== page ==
Lobster Bisque ~The best of the ocean — and the kitchen — fits in one little bowl. As rich and delicious as lobster bisque soup can be, it’s a lobster bisque recipe that beats all. And best of all, it's a Red Lobster knockoff
Author: Marilyn Lesniak
2cupsDry white wine
2each 1¼ to 1½ lbs. live lobster
1½cupsTomatoesseeded and diced (fresh or canned)
¼tsp.Ground red pepper
Place the water, the white wine and the fish stock into a wide, deep pot (or a Dutch oven), and bring to a boil on high heat.
Place lobsters, topside down, in the broth. Reduce heat to medium and cook covered for approximately 6 minutes. With a pair of tongs, turn lobsters and cook covered for another 6 minutes.
Remove lobsters from broth and put them to the side. When the lobsters are cool enough to handle, begin removing the meat from the shell, dicing the pieces into ½-inch cubes. Store the lobster meat in the refrigerator until later. Place the lobster shells back into the broth, reduce heat to a simmer and cook uncovered for 20 minutes.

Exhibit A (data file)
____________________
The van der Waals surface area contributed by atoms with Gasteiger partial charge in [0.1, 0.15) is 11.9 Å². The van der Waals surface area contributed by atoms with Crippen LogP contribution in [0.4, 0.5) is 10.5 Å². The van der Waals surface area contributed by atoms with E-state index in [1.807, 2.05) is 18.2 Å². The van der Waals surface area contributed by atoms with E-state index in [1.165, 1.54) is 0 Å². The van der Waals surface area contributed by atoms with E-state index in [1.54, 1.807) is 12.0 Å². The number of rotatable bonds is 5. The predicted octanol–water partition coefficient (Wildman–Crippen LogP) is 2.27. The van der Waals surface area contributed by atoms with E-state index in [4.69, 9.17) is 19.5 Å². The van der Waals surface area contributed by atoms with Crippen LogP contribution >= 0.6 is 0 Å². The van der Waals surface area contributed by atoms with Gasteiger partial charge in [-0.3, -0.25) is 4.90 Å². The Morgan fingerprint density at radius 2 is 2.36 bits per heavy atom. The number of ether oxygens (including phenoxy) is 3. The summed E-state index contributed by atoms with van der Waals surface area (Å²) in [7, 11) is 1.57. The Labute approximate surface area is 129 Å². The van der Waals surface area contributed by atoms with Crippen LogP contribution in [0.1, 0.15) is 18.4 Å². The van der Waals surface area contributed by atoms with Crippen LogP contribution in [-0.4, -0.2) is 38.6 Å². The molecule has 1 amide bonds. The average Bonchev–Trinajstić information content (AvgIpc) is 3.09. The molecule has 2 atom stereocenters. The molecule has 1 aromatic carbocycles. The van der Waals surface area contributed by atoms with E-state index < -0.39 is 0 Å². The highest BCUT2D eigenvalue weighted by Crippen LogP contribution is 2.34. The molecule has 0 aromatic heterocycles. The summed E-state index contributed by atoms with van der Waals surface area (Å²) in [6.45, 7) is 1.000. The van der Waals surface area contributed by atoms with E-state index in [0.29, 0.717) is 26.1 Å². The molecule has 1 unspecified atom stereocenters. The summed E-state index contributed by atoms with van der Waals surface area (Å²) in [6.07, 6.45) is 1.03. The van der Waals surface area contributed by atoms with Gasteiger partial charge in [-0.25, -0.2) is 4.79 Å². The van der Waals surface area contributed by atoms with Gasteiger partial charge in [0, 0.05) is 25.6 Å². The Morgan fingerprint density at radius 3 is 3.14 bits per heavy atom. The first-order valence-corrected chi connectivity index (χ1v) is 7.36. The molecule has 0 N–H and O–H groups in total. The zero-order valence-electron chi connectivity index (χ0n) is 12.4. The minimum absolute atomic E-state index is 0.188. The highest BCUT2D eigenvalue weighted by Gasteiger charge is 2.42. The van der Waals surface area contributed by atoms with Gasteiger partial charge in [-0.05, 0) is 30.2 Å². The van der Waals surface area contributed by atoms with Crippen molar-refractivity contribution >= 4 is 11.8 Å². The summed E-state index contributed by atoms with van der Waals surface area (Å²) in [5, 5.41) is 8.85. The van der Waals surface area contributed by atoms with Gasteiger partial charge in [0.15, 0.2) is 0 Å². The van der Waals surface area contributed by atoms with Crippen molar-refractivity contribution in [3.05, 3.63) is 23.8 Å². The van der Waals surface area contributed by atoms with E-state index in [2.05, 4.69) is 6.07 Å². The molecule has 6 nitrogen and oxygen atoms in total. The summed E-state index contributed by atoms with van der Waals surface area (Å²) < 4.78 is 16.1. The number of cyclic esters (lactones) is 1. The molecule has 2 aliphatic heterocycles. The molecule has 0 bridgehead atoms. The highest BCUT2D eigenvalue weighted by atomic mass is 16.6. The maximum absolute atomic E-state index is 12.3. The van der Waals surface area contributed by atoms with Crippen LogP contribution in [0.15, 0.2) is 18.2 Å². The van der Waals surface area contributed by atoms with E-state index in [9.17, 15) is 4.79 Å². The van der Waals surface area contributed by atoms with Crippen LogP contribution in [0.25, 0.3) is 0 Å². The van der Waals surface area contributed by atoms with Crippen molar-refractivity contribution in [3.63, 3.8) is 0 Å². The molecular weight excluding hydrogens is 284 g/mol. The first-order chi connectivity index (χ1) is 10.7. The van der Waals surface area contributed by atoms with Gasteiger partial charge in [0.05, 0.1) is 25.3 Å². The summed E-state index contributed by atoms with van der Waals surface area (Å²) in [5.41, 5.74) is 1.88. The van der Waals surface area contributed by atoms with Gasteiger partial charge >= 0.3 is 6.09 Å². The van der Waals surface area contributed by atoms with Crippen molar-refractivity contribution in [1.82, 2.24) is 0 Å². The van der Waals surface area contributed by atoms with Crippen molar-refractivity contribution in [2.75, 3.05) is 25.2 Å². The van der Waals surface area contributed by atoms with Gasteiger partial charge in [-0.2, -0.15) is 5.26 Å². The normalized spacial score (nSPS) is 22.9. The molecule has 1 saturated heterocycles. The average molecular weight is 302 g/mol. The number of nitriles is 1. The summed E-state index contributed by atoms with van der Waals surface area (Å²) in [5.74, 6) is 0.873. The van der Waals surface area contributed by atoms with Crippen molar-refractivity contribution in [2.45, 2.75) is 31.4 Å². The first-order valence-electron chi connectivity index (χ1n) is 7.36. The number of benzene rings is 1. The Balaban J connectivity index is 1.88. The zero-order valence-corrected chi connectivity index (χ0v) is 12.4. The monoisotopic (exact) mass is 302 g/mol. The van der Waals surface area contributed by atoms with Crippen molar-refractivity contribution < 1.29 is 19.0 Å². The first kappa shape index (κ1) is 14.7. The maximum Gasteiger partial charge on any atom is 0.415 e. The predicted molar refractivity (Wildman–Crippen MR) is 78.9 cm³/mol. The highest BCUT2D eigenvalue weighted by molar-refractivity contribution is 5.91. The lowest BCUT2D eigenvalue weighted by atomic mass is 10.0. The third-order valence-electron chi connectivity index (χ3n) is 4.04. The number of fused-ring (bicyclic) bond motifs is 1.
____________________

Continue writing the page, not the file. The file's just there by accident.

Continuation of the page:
Strain the broth through a sieve into a container and store in the refrigerator until later. Discard the lobster shells.
Put your pot (or Dutch oven) back on the stove under medium heat. Pour in the melted butter.
Once the butter is heated up, add the onions, carrots, celery and garlic. Sautee for 3 to 4 minutes.
Add the cognac (or brandy) and cook until the alcohol has evaporated.
Mix in the flour, stirring with a heavy gauge spatula or spoon until the mixture is blond in color and has a buttery aroma.
Mix the diced tomatoes, paprika, thyme and ground pepper with the cold broth from the refrigerator. Then, pour the broth slowly into the butter and vegetable mixture. Cook uncovered for 30 minutes under medium low heat, stirring frequently so not to burn.
Remove bisque from heat. Blend small amounts of bisque in blender and then puree. Puree all of the bisque and pour pureed bisque back into pot with remaining amount.
Add chopped lobster meat and heavy cream, heat and serve. If the soup is too thick, thin it by adding milk or water prior to serving.